Before crypto, it would be difficult to know if Azuma's theory contains real alpha. In other words, is he saying something that is both true and not already widely believed? Maybe, but maybe not. Scientific method, i.e. the only known protocol for intersubjective convergence on the truth in adversarial contexts, only works if an idea can be expressed as "change X and Y will change thusly."
If the design and implementation of Milady was influenced by this book, as Fang says, then Milady is, to at least some degree, a financial index on its thesis. Obviously, it's a noisy index with other variables mixed in, and the situation is not so clean as I make it sound (someone could claim to be influenced by X and fail to implement X, etc.).
But if we grant that Milady materializes Azuma's thesis, even partially, then the rising and falling of the Milady floor price is, in some very real sense, a measure of the truth of Azuma's theory.
First of all, the Milady characters are clearly optimized to produce real moe. The big glassy eyes are objectively a stronger moe-element than any NFT are before Milady. As Charlotte Fang says, the idea was to "turn the cute-aggression dial up to 11." They knew exactly what they were doing.
Second, the execution of the Milady project (i.e. the social messaging and memetic strategies) consciously fosters the will-to-remix associated with database consumption. This is why the Milady value system is accelerationist and post-authorship: There's no "intellectual property" component (as some NFT projects have attempted), and stealing is encouraged. Everything is designed to maximize the surface area for remixing.
In fact, the Milady system is even closer to Azuma's theory, in yet another way. Kojève once said, in his famous lectures on Hegel, that, at the end of history, we face only two choices: Animality, which is the American choice, or snobbery, which is the Japanese choice. According to Azuma, the first stage of otaku was snobbish. The otaku saw database consumption as a more enlightened and sophisticated way of grappling with the meaninglessness of the world. They held a cynical posture where they knew it was all meaningless but, because they knew it was meaningless, their learned appreciation for the database could be felt as all the more heroic.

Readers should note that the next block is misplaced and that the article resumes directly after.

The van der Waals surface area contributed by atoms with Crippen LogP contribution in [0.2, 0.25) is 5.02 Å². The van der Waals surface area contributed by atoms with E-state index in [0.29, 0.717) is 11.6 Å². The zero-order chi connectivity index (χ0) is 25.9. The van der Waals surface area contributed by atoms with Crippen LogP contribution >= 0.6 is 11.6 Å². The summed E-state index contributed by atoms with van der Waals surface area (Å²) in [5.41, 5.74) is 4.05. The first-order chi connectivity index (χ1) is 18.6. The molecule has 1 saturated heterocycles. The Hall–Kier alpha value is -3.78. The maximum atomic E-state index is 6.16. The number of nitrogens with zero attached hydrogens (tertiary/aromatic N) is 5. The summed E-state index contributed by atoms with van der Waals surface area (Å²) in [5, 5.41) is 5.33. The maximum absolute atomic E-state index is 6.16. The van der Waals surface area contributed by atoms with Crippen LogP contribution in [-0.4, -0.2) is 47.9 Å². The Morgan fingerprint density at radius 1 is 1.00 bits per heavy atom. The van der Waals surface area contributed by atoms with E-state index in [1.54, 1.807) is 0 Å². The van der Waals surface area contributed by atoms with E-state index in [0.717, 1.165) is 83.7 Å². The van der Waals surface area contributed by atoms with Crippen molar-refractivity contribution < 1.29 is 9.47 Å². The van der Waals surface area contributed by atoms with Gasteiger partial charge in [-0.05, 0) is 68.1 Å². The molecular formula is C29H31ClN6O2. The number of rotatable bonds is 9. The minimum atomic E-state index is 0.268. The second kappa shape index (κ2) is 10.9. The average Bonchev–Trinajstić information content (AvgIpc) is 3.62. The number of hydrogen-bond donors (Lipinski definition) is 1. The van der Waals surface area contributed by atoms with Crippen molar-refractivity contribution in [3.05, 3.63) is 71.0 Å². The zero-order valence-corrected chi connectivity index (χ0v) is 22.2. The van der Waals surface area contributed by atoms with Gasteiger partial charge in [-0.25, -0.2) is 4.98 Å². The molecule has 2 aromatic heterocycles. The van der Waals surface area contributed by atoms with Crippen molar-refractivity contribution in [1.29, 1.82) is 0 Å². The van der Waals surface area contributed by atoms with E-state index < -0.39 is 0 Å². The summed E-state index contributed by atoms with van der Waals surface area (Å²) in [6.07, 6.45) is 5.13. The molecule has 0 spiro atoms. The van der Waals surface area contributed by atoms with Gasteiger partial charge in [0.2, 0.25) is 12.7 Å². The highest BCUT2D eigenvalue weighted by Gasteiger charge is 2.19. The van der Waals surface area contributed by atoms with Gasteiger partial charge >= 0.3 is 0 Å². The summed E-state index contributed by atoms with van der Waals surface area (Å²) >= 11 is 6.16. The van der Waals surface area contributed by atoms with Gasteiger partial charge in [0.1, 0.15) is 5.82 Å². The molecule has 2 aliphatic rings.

The snobbish otaku would ultimately give way to an animalized otaku simply because of the natural increase in capitalist efficiency over time. As the market gets smarter, it can generate any number of moe-elements to meet every possible dream, and the result becomes a satiated and complacent, animalistic otaku.
Otaku, Azuma says, are only interested in particular kinds of information. They will passionately talk with others to the degree that talk is generating the information they are interested in. But they will also animalistically depart from conversations as soon as the desired information is no longer flowing. Once again, this is accelerationist, network sociality par excellence and it's something that Charlotte Fang understands very well.
This is the same sociality described by Deleuze as imperceptible:
“What I want is to do my work, for people not to bother me and not make me waste time, yes, and at the same time, I want to see people, because I need to, like everybody else, I like people, or a small group of people whom I like to see. But, when I see them, I don't want this to create the slightest problem, just to have imperceptible relationships with imperceptible people, that's what is most beautiful in the world. You can say that we are all molecules, a molecular network.” —Deleuze
The Milady brand is unique in the first inning of crypto culture because it is the first properly constituted molecular network.
In short, Azuma's book is turning out to be a good one.
Otaku: Japan's Database Animals.